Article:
Bristol was one of the first cities outside London to establish an infirmary to 'benefit the sick poor'.
It opened in converted brewery buildings next to Maudlin Lane in 1737 and was paid for by 78 wealthy donors. The infirmary quickly established a reputation for excellence in surgery with operations taking place in the wards until 1755, when a dedicated operating theatre opened.
This first hospital only had room for 34 inpatients and it soon became overcrowded. Despite being constantly altered and enlarged, its wards remained basic, overcrowded and unsanitary.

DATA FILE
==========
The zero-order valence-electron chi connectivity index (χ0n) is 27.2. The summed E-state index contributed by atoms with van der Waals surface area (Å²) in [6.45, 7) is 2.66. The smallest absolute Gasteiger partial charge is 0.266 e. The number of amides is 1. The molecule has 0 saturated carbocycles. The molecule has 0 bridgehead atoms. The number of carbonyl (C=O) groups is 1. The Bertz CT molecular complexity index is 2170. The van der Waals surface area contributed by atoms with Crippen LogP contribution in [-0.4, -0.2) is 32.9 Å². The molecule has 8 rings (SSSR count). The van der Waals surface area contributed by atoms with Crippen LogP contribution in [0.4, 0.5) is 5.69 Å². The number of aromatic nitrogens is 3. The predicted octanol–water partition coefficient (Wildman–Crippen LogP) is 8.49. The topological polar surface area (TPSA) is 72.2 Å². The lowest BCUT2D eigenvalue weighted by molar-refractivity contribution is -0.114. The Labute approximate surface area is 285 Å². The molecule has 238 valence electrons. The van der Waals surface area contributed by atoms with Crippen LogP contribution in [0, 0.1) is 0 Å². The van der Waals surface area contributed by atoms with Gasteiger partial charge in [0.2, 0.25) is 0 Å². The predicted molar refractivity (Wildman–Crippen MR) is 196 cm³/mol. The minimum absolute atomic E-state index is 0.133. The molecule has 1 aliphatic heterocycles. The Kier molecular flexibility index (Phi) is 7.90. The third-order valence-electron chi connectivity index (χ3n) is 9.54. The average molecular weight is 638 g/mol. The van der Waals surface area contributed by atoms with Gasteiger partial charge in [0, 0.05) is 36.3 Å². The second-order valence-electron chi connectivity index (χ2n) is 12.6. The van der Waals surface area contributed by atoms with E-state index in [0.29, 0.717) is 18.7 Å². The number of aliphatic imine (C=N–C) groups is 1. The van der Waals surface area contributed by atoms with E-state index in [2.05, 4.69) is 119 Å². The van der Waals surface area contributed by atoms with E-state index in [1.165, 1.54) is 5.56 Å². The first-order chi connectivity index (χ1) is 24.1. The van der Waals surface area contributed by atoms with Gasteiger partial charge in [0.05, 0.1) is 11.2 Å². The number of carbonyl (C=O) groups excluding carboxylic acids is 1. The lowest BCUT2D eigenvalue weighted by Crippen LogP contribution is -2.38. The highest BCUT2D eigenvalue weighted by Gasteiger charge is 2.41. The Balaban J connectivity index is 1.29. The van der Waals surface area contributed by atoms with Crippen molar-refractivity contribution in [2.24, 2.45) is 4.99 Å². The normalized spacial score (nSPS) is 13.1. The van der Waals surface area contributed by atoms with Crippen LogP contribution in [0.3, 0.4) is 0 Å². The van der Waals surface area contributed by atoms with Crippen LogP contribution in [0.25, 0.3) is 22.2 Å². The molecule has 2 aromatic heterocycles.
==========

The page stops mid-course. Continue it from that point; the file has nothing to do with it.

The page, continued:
The need for a new building became apparent and between 1782 and 1814, the old infirmary was demolished and a new one built.
It was not until 1850 that Queen Victoria granted it a royal title, allowing it to be called Bristol "Royal" Infirmary.